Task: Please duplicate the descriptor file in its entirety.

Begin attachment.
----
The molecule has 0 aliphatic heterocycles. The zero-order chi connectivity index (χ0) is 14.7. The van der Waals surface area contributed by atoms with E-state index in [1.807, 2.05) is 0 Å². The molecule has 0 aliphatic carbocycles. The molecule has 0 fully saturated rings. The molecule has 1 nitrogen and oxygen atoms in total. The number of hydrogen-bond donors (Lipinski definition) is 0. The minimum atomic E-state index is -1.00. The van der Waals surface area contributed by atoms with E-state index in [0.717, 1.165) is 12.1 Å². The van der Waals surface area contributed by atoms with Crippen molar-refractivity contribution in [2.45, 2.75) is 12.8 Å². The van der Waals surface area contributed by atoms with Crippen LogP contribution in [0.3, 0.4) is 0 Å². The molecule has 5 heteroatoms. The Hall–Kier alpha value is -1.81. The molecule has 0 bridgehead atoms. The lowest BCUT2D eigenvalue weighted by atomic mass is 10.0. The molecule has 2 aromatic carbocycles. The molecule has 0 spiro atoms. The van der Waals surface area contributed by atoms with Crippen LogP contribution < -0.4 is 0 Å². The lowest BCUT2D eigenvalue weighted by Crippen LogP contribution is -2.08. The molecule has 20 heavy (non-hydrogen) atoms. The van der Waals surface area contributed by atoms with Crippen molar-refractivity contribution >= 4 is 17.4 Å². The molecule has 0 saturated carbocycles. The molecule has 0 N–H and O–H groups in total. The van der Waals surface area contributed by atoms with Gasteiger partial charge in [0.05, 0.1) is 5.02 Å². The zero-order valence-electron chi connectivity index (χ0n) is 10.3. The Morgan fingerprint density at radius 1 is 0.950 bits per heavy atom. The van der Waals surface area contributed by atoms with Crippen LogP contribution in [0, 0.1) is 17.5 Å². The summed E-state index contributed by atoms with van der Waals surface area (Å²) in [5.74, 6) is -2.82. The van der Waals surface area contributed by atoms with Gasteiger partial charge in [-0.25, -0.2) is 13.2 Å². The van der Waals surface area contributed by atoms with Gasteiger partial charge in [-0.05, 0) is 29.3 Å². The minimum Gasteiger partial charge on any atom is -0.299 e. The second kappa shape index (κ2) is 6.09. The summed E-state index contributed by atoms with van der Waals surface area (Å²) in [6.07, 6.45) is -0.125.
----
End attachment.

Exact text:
The molecule has 0 aliphatic heterocycles. The zero-order chi connectivity index (χ0) is 14.7. The van der Waals surface area contributed by atoms with E-state index in [1.807, 2.05) is 0 Å². The molecule has 0 aliphatic carbocycles. The molecule has 0 fully saturated rings. The molecule has 1 nitrogen and oxygen atoms in total. The number of hydrogen-bond donors (Lipinski definition) is 0. The minimum atomic E-state index is -1.00. The van der Waals surface area contributed by atoms with E-state index in [0.717, 1.165) is 12.1 Å². The van der Waals surface area contributed by atoms with Crippen molar-refractivity contribution in [2.45, 2.75) is 12.8 Å². The van der Waals surface area contributed by atoms with Crippen LogP contribution in [0.3, 0.4) is 0 Å². The molecule has 5 heteroatoms. The Hall–Kier alpha value is -1.81. The molecule has 0 bridgehead atoms. The lowest BCUT2D eigenvalue weighted by atomic mass is 10.0. The molecule has 2 aromatic carbocycles. The molecule has 0 spiro atoms. The van der Waals surface area contributed by atoms with Crippen LogP contribution < -0.4 is 0 Å². The lowest BCUT2D eigenvalue weighted by Crippen LogP contribution is -2.08. The molecule has 20 heavy (non-hydrogen) atoms. The van der Waals surface area contributed by atoms with Crippen molar-refractivity contribution >= 4 is 17.4 Å². The molecule has 0 saturated carbocycles. The molecule has 0 N–H and O–H groups in total. The van der Waals surface area contributed by atoms with Gasteiger partial charge in [0.05, 0.1) is 5.02 Å². The zero-order valence-electron chi connectivity index (χ0n) is 10.3. The Morgan fingerprint density at radius 1 is 0.950 bits per heavy atom. The van der Waals surface area contributed by atoms with Crippen LogP contribution in [0, 0.1) is 17.5 Å². The summed E-state index contributed by atoms with van der Waals surface area (Å²) in [5.74, 6) is -2.82. The van der Waals surface area contributed by atoms with Gasteiger partial charge in [-0.25, -0.2) is 13.2 Å². The van der Waals surface area contributed by atoms with Gasteiger partial charge in [-0.05, 0) is 29.3 Å². The minimum Gasteiger partial charge on any atom is -0.299 e. The second kappa shape index (κ2) is 6.09. The summed E-state index contributed by atoms with van der Waals surface area (Å²) in [6.07, 6.45) is -0.125.